Attending a Satmar Bar Mitzvah Celebration
A friend, Herman Friedman, invited me to attend the bar mitzvah celebration of his son, and I was one of a handful of non-Charedi attendees at the recent event. He and his family are members of the ultra-Orthodox Satmar community, the largest Chasidic sect.
Having spent considerable time with this community, I know they are charitable and do outstanding work for the sick, wounded, and Jews in need. The community went out of their way to make me feel comfortable – and translated the Yiddish speeches. From attending, I learned that all bar mitzvah parties for the Satmar community are only held in Satmar’s Menucha V’Simcha Hall in Williamsburg and at a kehilla hall in Kiryas Yoel. Regardless of one’s wealth or prominence, this scenario allows everyone to feel comfortable and not to seek to out-do one another. In today’s world of excess, I found it to be a beautiful concept.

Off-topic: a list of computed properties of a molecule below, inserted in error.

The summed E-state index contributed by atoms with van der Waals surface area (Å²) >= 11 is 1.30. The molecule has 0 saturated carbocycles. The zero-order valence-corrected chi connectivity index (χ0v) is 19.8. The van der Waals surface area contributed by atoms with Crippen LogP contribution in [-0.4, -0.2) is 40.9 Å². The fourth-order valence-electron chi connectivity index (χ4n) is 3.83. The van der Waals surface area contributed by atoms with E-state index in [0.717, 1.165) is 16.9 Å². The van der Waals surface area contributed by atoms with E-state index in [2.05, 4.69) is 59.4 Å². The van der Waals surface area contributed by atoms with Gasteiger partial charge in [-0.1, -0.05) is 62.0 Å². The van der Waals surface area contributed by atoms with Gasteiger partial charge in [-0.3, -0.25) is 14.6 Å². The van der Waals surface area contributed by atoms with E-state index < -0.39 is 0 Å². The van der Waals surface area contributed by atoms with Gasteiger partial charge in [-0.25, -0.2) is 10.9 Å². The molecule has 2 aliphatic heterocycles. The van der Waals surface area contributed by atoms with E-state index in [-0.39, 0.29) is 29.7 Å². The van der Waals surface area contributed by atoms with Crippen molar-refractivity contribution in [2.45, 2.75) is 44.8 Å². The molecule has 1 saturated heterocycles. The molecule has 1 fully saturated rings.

While there are similar restrictions for weddings, sheva brachos, etc. it is a nice custom – and it allows people to have one less worry during these times. There is a limit to the amount of attendees – and the flat (affordable) fee includes waiters, the hall, food, etc. The event was warm, the food was good, there was music, and it was a nice simcha. In this community with so many children it is a wonderful, nice idea.
Why should one take out a loan if they cannot afford an event for their child? And if they can, why should a celebration for a 13-year old be an expensive outlandish event? Why would a band or extravagant party favors make Jewish children feel more special? The bar mitzvah had people smiling, talking and enjoying one another. This Satmar tradition is one that I think many other Jewish communities can learn a lot from.